fbpixel Exploring Music Therapy for Seniors with Alzheimer's

The Harmony Within: Exploring Music Therapy for Seniors with Alzheimer’s

Exploring Music Therapy for Seniors with Alzheimer's

Alzheimer’s is a progressive neurodegenerative condition associated with cognitive decline. Memory problems are typically among the first signs of cognitive impairment in Alzheimer’s, and they worsen considerably as the condition progresses.

However, musical memory is partially spared in individuals with Alzheimer’s, despite severe deficits in episodic (and partly semantic) memory.

A huge aspect of Alzheimer’s disease care involves making the affected individuals learn new songs, encode novel verbal information, and eventually react emotionally to music.

Besides, music therapy is easy to implement and well‐tolerated by most affected individuals and their Alzheimer’s caregivers.

About 1 in 9 people (10.8%) over age 65 have Alzheimer’s dementia.

Alzheimer’s Association

What is music therapy?

It is an evidence-based approach that uses music to improve health outcomes. A qualified music therapist can create a custom program to help you or a loved one with physical, emotional, social, or cognitive needs.

As per the American Music Therapy Association (AMTA), music therapy can help with:

  • Expression and communication
  • Memory
  • Stress management
  • Physical rehabilitation and
  • Pain relief

What are the effects of music therapy on individuals with Alzheimer’s?

Dr. Carol Beynon, professor emerita at Western University in London, notes that the success of such interventions often depends on thoughtful and informed leaders.

“Key components include what music is being used, how it is being used, and who is doing the teaching,” adds Beynon.

Beynon researched the development and outcomes of the Intergenerational Choir Project, which joined people with dementia and their dementia caregivers with high school students and their music teacher.

The local Alzheimer’s Society initiated the project, which provided training for the teacher and students before their interactions.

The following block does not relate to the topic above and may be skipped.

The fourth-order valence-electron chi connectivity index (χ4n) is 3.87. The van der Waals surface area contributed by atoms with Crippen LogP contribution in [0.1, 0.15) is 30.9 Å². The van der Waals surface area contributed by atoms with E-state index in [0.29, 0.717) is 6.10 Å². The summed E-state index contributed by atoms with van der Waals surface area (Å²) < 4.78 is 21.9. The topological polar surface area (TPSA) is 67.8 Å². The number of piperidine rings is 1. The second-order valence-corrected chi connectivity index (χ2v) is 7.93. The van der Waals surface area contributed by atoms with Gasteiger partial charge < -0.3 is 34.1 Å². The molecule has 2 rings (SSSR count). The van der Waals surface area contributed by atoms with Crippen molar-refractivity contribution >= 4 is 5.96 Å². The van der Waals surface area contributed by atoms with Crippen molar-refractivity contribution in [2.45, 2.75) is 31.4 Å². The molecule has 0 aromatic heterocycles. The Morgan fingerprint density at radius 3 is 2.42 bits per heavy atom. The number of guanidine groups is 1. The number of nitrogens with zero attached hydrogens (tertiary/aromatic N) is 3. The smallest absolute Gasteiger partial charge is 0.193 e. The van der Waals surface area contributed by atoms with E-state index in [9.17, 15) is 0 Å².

Medical research seems to confirm Beynon’s observations that music interventions can help in the following ways:

  • Improve cognitive outcomes

    A 2023 review of studies across three continents found that music therapy helped improve cognitive functions in individuals with Alzheimer’s. The authors also noted that active interventions had more of an effect.

  • Improve memory

    Music can help individuals with Alzheimer’s recall details from their lives. Researchers call these music-evoked autobiographical memories, which can often be vivid and detailed. The effect is strongest with familiar music, but even with unfamiliar music, it can be immense.

  • Reduce behavioral and psychological symptoms

    Research suggests that some music interventions can help people with dementia reduce symptoms of:

    • Depression
    • Anxiety
    • Agitation, and
    • Apathy

    Singing and combined musical techniques were most effective. Results were mixed when listening to music or playing musical instruments.

  • Enhance the quality of life

    A 2022 review of 26 studies found significant improvement in mental health-related quality of life among individuals with Alzheimer’s when music therapy was added to their standard treatment. The study authors also found mild improvement in physical health-related quality of life.

  • Improve verbal fluency

    Clinical trials have found that music therapy can improve language and verbal skills in people with dementia. Singing, songwriting, and reading lyrics to songs all helped to improve these skills. A 2018 trial noted the positive effect specifically in people with mild Alzheimer’s disease.


Despite severe memory problems, people with Alzheimer’s can remember music, which can facilitate the recall of episodic memories, even if the music is not related to the recalled events.

Through music therapy, Alzheimer’s caregivers can help such individuals preserve their identity.

Further, music therapy improves mood, reduces depression and anxiety, enhances autobiographical recall and verbal fluency, enhances cognitive function, and manages behavioral and psychological symptoms of dementia in individuals with Alzheimer’s.

Thus, it can be said that music therapy is a safe and promising adjunctive therapy to alleviate behavioral and psychological symptoms of Alzheimer’s.

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Related blog posts:

Behind the Scenes of Alzheimer’s Care: Home Care Experts Speak Out
How Caregivers Can Manage Behavioural Changes in Alzheimer’s Patients?

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